E-Learning

 

E-Learning refers to the collaborative use of electronic media and ICT within education:

  • multi-media learning 
  • technology enhanced learning
  • computer based training
  • computer assist instruction
  • internet based training
  • web based training
  • online education
  • virtual education
  • virtual learning environments

Parks suggested that the “e”  in E-learning should refer to “everything, everyone, engaging, easy”

  • Everything: A wide range of sources through the World Wide Web
  • Everyone: Anyone can access these sources through the internet. Classroom Blogs and Wikis enable a sense of belonging and direction for students and can be accessible beyond the school gates
  • Engaging: Through different education platforms students are encouraged to participate, through audio, visual etc.
  • Easy: Easily accessible!

E-learning is the terminology that describes the form of education using electronic technology. This form of hybrid learning is greatly used in today’s classrooms as information is easily accessible through the World Wide Web. This an example of collaborative learning within the classroom and enables students to become facilitators of their own learning. Class blogs and wikis are another example of collaborative learning. On these platforms students are able to communicate and explore concepts beyond the school gates into their home environment. This provides them with easy access to homework, study tools and may even be able to seek assistance form their teacher outside of school hours.

This is a great way to further enhance student learning and through the use of technology teachers are able to communicate content on a relatable platform.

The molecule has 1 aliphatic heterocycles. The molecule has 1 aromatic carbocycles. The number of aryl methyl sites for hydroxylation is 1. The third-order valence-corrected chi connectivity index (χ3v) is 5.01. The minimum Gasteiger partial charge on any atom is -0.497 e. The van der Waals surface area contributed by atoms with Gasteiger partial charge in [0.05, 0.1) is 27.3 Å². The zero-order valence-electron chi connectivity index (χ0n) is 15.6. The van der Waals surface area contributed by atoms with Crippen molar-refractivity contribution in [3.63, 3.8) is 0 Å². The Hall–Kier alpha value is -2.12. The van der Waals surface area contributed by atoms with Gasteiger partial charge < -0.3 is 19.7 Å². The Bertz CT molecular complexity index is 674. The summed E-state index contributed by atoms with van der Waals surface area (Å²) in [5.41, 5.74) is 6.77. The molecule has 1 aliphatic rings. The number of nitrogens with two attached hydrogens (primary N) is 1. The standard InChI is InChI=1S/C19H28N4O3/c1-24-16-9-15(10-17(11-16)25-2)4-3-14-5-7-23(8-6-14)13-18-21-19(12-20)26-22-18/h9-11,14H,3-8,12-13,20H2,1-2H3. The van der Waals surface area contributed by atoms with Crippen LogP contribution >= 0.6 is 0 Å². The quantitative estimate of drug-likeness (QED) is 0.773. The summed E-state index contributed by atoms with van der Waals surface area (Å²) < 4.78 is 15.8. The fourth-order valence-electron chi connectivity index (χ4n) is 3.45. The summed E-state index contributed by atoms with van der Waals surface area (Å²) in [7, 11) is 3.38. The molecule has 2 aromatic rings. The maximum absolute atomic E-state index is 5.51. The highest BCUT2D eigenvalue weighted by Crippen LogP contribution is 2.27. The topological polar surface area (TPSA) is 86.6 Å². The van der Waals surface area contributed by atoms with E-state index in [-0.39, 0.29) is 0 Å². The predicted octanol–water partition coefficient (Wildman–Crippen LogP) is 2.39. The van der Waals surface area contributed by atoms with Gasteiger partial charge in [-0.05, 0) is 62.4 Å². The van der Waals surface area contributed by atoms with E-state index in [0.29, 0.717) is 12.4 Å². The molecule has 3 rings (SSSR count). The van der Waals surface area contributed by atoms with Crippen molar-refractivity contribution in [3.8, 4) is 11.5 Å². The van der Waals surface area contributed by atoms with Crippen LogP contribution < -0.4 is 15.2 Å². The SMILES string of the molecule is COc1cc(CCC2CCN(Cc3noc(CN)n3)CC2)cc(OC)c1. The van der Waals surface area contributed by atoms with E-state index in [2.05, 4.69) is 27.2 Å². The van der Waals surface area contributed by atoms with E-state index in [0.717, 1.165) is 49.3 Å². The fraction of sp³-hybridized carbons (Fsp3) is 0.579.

Twitter Link

Resource: Personal Learning Environments – the future of eLearning?

Reference: What’s the ‘e’ in E-Learning?

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Cyber Bullying

Cyber bullying is increasing in adolescents with technology being apart of our everyday lives: Internet, mobile phones, laptops, tablets. It is difficult to monitor this unacceptable behaviour. Cyber bullying generically is a psychological type of abuse. It is a bullying which occurs through technological devices.

An Educator’s guide to Cyberbullying and Cyberthreats defines the behavior as verbal aggression such as:

  • Harassment or repeated insults through various forms.
  • Defamation of a person’s character through derogatory postings, rumors, or images.
  • Flaming or fighting messages using anger and vulgar language.
  • Outing or deceiving someone into sharing secrets or private information.
  • Polling such as posting an image on a voting website to make fun of a person’s looks.
  • Impersonation or identity theft to embarrass or destroy a person’s identity.
  • Cyber Stalking including sending intimidating or threatening messages.
  • Sexting including sexual solicitation and/or exploitation.
  • Unsafe digital communities with shared interests, such as social communities that validate eating disorders, violence, or drug use. 

Cited From: http://newsroom.opencolleges.edu.au/features/15-strategies-educators-can-use-to-stop-cyberbullying/#ixzz2PYth0622

This is not a new phenomenon. This is abuse which is being carried on beyond school gates. This has caused students to become disengaged in school, become depressed and in detrimental cases commit suicide.

Young people are often fearful of telling others about being bullied. They sometimes fear that it may become worse if they seek help. They may also fear that privileges will be taken away from them, such as, not being able to use the internet for recreational purposes or their mobile phone will be taken away. The cyber bully knows who they are abusing. On the other hand, the victim may not know who is sitting behind the screen bullying them. This can result in serious psychological repercussions. The victim feels isolated, with no one to call for help because they are fearful of making the situation worse.

This is an issue which is being addressed in many schools nation wide. Some schools carry out cyber bullying programs, which educate students on how to behave appropriately online and what to do if you are being harassed electronically. This form of bullying is currently evolving and students need to continually be educated and informed on this subject matter. This is significantly important as it not only happens in school, but also at home. Students may not have the supportive environment at home  to assist them in coping with this matter. That is why it is crucial as teachers to be aware of what is going on in the classroom.